I have encountered the same problems as you. I used to work at a Fortune 100 as a product lead until I was effectively managed out due to symptoms of my disabilities: Bipolar Disorder I and “severe ADHD.” Later, while out on long-term disability I was diagnosed with an abnormal brain scan due to a traumatic brain injury (TBI) which worsened my mood fluctuations and ADHD. The TBI diagnosis was bittersweet. I haven’t worked so I could tend to my health and midlife for the past two years.
I’m not coming back to play. I’m coming back to win. I am building a public benefit corporation for people like us, and stories like ours, at DIID: Divergent Innovation, Inclusion, and Design. What I realized is that neurodivergent folk like us don’t get into elite innovation and design labs because we a) don’t get recruited to those roles b) don’t stick along enough to get promoted into them. Companies want the best and most divergent ideas, but they won’t hire the most divergent candidates to come up with them. They promote corporate survivors and diplomats in favor of neurodiverse and non-traditional talent.
I have determined is that the term “disability” and the stigma behind a mental health diagnosis have a nocebic affect on productivity . Diagnosing someone as mentally ill negatively impacts their ability to perform work at the same rate or quality as others. Stigma is debilitating and in many cases, a diagnosis drives the actual stigma which in turns undermines social health as well as mental and spiritual health.
We are commanded (in my case by judges), to take the medicine and cooperate with treatment. The medicines have side effects that are as bad as the symptoms. They cripple us and undermine our social function and health as they make us seem awkward or afflicted in public—including at work. That is, the stigma of being medicated. We also carry the additional burdens on our pockets, time, and stress levels—(and thereby, ability to produce)—of supervised medication management.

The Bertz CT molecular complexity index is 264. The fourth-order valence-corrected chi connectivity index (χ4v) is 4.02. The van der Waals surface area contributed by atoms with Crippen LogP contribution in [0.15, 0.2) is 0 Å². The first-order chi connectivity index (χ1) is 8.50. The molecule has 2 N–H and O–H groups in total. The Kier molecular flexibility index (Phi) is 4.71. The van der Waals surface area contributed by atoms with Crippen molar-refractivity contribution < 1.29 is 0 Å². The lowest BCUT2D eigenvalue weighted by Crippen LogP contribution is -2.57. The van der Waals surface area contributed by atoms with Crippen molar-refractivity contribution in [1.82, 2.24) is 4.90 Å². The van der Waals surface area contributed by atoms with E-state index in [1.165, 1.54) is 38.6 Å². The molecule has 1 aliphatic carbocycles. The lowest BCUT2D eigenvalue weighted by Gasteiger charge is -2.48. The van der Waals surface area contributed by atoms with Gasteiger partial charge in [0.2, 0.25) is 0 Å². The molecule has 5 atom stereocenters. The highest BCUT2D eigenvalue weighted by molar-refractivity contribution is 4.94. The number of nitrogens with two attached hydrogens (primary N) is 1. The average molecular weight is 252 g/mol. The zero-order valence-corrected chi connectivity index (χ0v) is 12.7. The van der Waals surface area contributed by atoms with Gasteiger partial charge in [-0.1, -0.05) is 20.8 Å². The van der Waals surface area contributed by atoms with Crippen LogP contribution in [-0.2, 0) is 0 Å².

But if we don’t take the medicine we will suffer the symptoms of the diagnosis, but also the stigma of being unmedicated which in many of our cases (mine included) would preclude us from jobs my skills and work experience do merit.
We’re different. We poison ourselves in order to pretend to be normal, and even when we try we are stigmatized for doing it wrong (, eg, “behaving erratically”). Then we have to justify ourselves, etc. to earn a seat but only if it’s not too inconvenient for the company; so we lose opportunities to grow personally, professionally, and socially.
For the record, the EEOC and a dozen law firms blew off my claims of discrimination, even though the paperwork I was given used clearly coded language to describe my symptoms. The “undue burden” clause in the ADA which basically means companies can dismiss our requests for accommodations if they would disrupt business as usual. My disabilities disrupt my ability to do business as usual.
They said helping me would have caused an undue burden. To whom is that burden due?